Many manufacturers try to give guidelines to the age range each toy is suitable for. Use the guidelines if you are not sure whether a toy is right for your baby, but don’t be disappointed if he can’t perform all the activities or if he doesn’t show interest in the toys. Never give a child under the age of three anything small enough to be swallowed or stick in his throat. Choking accidents are a major cause of child fatalities. Each baby is an individual who will develop at a different rate. One baby may be quick to learn to pull levers and buttons, while another may enjoy looking in detail at pictures and exploring the texture of a soft toy. Here are some tried and tested toys:
• Playmat provides a variety of activities. Your baby will enjoy lying on it for short periods of time long before he learns how to ring the bells and squeeze the squeakers.
• Rattle. Choose a soft rattle for a young baby. As he learns to manipulate it, he is bound to hit himself with it, and a hard plastic rattle could hurt.
• Baby gym. Your baby can lie underneath it and try to catch the balls and toys suspended above him. Colorful pictures at his eye level will provide something bright to focus on. Never leave the gym attached over the crib when you are not in the room or when your baby sleeps.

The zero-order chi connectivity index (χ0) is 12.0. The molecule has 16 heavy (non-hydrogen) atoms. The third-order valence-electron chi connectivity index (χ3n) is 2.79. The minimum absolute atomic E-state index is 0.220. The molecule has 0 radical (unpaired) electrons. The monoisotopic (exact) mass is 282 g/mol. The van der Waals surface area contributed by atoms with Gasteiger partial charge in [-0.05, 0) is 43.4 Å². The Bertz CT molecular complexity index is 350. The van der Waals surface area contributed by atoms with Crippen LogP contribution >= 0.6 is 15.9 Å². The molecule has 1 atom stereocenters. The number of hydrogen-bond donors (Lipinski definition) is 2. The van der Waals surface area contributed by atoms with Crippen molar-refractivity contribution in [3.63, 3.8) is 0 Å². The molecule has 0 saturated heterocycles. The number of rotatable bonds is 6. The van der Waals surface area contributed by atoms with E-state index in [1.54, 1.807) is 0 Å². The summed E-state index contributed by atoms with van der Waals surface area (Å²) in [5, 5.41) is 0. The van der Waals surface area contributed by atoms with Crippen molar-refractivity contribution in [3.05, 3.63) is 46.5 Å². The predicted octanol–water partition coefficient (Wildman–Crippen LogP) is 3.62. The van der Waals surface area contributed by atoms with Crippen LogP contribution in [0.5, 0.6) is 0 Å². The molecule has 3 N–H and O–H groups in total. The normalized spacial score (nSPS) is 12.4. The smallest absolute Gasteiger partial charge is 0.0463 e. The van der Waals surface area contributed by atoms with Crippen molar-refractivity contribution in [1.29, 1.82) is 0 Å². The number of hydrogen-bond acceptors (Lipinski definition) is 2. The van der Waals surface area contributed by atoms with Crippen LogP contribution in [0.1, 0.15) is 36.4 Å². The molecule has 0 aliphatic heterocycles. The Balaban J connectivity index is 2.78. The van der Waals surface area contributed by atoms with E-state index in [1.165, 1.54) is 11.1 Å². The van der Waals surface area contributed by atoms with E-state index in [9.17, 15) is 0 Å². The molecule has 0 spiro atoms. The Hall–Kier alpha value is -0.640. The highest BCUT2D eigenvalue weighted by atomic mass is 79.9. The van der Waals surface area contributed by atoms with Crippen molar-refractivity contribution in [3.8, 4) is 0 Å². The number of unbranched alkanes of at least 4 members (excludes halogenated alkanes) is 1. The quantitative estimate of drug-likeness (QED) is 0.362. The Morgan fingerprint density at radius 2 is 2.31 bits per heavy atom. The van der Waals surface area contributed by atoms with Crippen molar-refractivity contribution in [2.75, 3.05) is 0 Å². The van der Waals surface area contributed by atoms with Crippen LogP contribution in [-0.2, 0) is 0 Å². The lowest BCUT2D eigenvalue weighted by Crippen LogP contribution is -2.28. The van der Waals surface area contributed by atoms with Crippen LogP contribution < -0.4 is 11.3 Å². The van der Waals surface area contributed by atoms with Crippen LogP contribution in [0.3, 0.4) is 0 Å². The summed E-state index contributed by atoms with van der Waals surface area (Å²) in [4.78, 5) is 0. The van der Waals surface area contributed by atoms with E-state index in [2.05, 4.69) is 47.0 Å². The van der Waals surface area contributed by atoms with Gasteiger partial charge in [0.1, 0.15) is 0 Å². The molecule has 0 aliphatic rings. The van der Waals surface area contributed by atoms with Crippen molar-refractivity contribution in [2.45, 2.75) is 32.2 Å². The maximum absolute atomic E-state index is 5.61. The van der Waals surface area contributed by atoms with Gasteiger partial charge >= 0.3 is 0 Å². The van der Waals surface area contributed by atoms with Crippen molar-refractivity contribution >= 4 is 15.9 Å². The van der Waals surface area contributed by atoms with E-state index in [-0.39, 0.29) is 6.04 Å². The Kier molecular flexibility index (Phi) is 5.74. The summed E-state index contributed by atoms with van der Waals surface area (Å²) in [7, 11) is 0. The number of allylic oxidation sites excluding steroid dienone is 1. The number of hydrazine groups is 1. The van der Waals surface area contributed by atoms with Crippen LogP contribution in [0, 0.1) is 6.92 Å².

From three months
• Activity center. This attaches to the side of your baby’s crib. It has a set of mirrors, balls, squeakers, and rattles that he can learn to manipulate.
• Soft ball, blocks. He will enjoy exploring the texture of these long before he can throw or stack them.
From six months
• Cloth or board books. This is the perfect time to introduce your baby to books. Choose ones with familiar themes that your baby will recognize—cars and dogs, not dinosaurs or dragons. Buy one or two bath books he can use in the tub.
• Stacking rings, blocks, cups. Your baby will enjoy knocking down the towers you build him long before he manages to construct one himself. He can also explore the different sizes and colors.
From one year
• Shape sorter. Your baby will enjoy pushing shapes through different-sized holes. He will also like to shake the sorter when it is full.
• Push-along toy. After your baby has learned to walk well, a push-along trolley or truck will encourage him. He will also enjoy putting his blocks and cups inside.
From 18 months
• A sit-and-ride toy will encourage coordination. Make sure he does not ride it near hazards.
• Simple lift-out puzzles with large, easy-to-handle pieces will develop his matching and concentration skills. Help him at first.
If you live in Canada, there may be a toy-lending library at your local public library. You can borrow safe toys in good condition for your baby to try out for a few weeks. The staff can give advice on which toy are suitable.